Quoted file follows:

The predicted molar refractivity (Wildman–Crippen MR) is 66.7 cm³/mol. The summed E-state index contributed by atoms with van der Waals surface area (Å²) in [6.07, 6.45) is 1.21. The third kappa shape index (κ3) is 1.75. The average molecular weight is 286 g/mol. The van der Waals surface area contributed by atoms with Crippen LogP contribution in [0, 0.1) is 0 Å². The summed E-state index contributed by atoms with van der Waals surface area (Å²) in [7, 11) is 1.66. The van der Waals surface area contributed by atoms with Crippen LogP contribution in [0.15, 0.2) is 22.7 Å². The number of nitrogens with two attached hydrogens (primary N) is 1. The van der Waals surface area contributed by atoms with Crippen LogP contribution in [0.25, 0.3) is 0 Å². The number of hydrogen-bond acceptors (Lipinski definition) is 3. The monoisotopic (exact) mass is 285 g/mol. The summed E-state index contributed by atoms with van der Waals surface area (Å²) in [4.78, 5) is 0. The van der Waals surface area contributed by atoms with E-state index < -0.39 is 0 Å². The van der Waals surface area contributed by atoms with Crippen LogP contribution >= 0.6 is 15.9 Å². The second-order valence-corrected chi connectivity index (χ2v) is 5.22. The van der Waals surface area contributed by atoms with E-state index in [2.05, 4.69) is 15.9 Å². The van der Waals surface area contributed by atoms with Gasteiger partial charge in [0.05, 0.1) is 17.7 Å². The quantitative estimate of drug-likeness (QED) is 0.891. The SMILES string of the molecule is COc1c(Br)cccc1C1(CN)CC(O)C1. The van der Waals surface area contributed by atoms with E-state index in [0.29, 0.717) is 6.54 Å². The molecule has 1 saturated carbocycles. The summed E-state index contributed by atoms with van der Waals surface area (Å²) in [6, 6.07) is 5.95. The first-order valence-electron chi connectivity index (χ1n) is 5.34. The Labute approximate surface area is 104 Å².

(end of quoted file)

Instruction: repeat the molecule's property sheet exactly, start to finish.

The predicted molar refractivity (Wildman–Crippen MR) is 66.7 cm³/mol. The summed E-state index contributed by atoms with van der Waals surface area (Å²) in [6.07, 6.45) is 1.21. The third kappa shape index (κ3) is 1.75. The average molecular weight is 286 g/mol. The van der Waals surface area contributed by atoms with Crippen LogP contribution in [0, 0.1) is 0 Å². The summed E-state index contributed by atoms with van der Waals surface area (Å²) in [7, 11) is 1.66. The van der Waals surface area contributed by atoms with Crippen LogP contribution in [0.15, 0.2) is 22.7 Å². The number of nitrogens with two attached hydrogens (primary N) is 1. The van der Waals surface area contributed by atoms with Crippen LogP contribution in [0.25, 0.3) is 0 Å². The number of hydrogen-bond acceptors (Lipinski definition) is 3. The monoisotopic (exact) mass is 285 g/mol. The summed E-state index contributed by atoms with van der Waals surface area (Å²) in [4.78, 5) is 0. The van der Waals surface area contributed by atoms with E-state index < -0.39 is 0 Å². The van der Waals surface area contributed by atoms with Crippen LogP contribution >= 0.6 is 15.9 Å². The second-order valence-corrected chi connectivity index (χ2v) is 5.22. The van der Waals surface area contributed by atoms with E-state index in [2.05, 4.69) is 15.9 Å². The van der Waals surface area contributed by atoms with Gasteiger partial charge in [0.05, 0.1) is 17.7 Å². The quantitative estimate of drug-likeness (QED) is 0.891. The SMILES string of the molecule is COc1c(Br)cccc1C1(CN)CC(O)C1. The van der Waals surface area contributed by atoms with E-state index in [0.29, 0.717) is 6.54 Å². The molecule has 1 saturated carbocycles. The summed E-state index contributed by atoms with van der Waals surface area (Å²) in [6, 6.07) is 5.95. The first-order valence-electron chi connectivity index (χ1n) is 5.34. The Labute approximate surface area is 104 Å².